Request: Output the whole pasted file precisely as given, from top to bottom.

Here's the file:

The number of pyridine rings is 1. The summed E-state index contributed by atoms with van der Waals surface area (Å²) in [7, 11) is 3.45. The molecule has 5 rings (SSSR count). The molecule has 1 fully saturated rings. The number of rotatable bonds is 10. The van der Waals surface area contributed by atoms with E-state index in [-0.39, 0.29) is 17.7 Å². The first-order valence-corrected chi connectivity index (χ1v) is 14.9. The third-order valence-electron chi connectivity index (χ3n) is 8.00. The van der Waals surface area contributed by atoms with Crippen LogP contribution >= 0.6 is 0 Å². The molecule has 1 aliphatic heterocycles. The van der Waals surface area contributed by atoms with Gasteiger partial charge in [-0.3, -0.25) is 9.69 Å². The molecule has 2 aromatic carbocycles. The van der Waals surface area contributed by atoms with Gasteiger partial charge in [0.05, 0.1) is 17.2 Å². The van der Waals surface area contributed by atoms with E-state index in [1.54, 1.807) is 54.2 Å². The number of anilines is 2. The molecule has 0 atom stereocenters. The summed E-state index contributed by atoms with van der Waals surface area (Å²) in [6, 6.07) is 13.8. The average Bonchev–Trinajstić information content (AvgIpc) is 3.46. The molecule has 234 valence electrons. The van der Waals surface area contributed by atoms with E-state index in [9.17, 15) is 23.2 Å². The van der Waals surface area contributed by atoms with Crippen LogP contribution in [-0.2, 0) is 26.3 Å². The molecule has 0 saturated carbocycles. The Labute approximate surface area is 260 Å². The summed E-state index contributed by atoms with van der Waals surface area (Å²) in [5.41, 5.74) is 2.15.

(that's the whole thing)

The number of pyridine rings is 1. The summed E-state index contributed by atoms with van der Waals surface area (Å²) in [7, 11) is 3.45. The molecule has 5 rings (SSSR count). The molecule has 1 fully saturated rings. The number of rotatable bonds is 10. The van der Waals surface area contributed by atoms with E-state index in [-0.39, 0.29) is 17.7 Å². The first-order valence-corrected chi connectivity index (χ1v) is 14.9. The third-order valence-electron chi connectivity index (χ3n) is 8.00. The van der Waals surface area contributed by atoms with Crippen LogP contribution >= 0.6 is 0 Å². The molecule has 1 aliphatic heterocycles. The van der Waals surface area contributed by atoms with Gasteiger partial charge in [-0.3, -0.25) is 9.69 Å². The molecule has 2 aromatic carbocycles. The van der Waals surface area contributed by atoms with Gasteiger partial charge in [0.05, 0.1) is 17.2 Å². The van der Waals surface area contributed by atoms with E-state index in [1.54, 1.807) is 54.2 Å². The number of anilines is 2. The molecule has 0 atom stereocenters. The summed E-state index contributed by atoms with van der Waals surface area (Å²) in [6, 6.07) is 13.8. The average Bonchev–Trinajstić information content (AvgIpc) is 3.46. The molecule has 234 valence electrons. The van der Waals surface area contributed by atoms with E-state index in [9.17, 15) is 23.2 Å². The van der Waals surface area contributed by atoms with Crippen LogP contribution in [-0.2, 0) is 26.3 Å². The molecule has 0 saturated carbocycles. The Labute approximate surface area is 260 Å². The summed E-state index contributed by atoms with van der Waals surface area (Å²) in [5.41, 5.74) is 2.15.